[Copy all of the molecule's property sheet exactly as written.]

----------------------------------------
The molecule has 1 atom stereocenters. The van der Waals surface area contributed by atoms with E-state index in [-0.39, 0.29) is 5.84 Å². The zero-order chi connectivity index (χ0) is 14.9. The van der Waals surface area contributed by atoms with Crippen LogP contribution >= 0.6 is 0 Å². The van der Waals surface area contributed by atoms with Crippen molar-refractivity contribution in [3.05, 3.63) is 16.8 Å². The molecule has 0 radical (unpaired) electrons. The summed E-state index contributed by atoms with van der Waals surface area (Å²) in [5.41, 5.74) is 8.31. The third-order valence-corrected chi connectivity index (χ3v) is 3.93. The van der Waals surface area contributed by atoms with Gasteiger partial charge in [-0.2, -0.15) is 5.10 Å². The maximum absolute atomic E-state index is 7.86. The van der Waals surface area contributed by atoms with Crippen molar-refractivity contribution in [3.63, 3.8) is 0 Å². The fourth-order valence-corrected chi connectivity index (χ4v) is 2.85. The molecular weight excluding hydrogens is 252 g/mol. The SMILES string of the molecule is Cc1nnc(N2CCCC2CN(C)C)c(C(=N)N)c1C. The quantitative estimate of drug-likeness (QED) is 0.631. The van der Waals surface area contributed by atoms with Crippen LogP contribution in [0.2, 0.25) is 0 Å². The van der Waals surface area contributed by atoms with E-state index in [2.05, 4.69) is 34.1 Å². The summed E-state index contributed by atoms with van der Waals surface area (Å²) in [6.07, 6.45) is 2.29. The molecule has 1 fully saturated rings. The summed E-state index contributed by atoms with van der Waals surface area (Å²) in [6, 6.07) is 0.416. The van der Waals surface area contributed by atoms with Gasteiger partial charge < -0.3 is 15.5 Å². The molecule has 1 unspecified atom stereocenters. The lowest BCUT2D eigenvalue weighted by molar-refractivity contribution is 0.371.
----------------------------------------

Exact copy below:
The molecule has 1 atom stereocenters. The van der Waals surface area contributed by atoms with E-state index in [-0.39, 0.29) is 5.84 Å². The zero-order chi connectivity index (χ0) is 14.9. The van der Waals surface area contributed by atoms with Crippen LogP contribution >= 0.6 is 0 Å². The van der Waals surface area contributed by atoms with Crippen molar-refractivity contribution in [3.05, 3.63) is 16.8 Å². The molecule has 0 radical (unpaired) electrons. The summed E-state index contributed by atoms with van der Waals surface area (Å²) in [5.41, 5.74) is 8.31. The third-order valence-corrected chi connectivity index (χ3v) is 3.93. The van der Waals surface area contributed by atoms with Gasteiger partial charge in [-0.2, -0.15) is 5.10 Å². The maximum absolute atomic E-state index is 7.86. The van der Waals surface area contributed by atoms with Crippen molar-refractivity contribution in [3.63, 3.8) is 0 Å². The fourth-order valence-corrected chi connectivity index (χ4v) is 2.85. The molecular weight excluding hydrogens is 252 g/mol. The SMILES string of the molecule is Cc1nnc(N2CCCC2CN(C)C)c(C(=N)N)c1C. The quantitative estimate of drug-likeness (QED) is 0.631. The van der Waals surface area contributed by atoms with Crippen LogP contribution in [0.2, 0.25) is 0 Å². The van der Waals surface area contributed by atoms with E-state index in [2.05, 4.69) is 34.1 Å². The summed E-state index contributed by atoms with van der Waals surface area (Å²) in [6.07, 6.45) is 2.29. The molecule has 1 fully saturated rings. The summed E-state index contributed by atoms with van der Waals surface area (Å²) in [6, 6.07) is 0.416. The van der Waals surface area contributed by atoms with Gasteiger partial charge < -0.3 is 15.5 Å². The molecule has 1 unspecified atom stereocenters. The lowest BCUT2D eigenvalue weighted by molar-refractivity contribution is 0.371.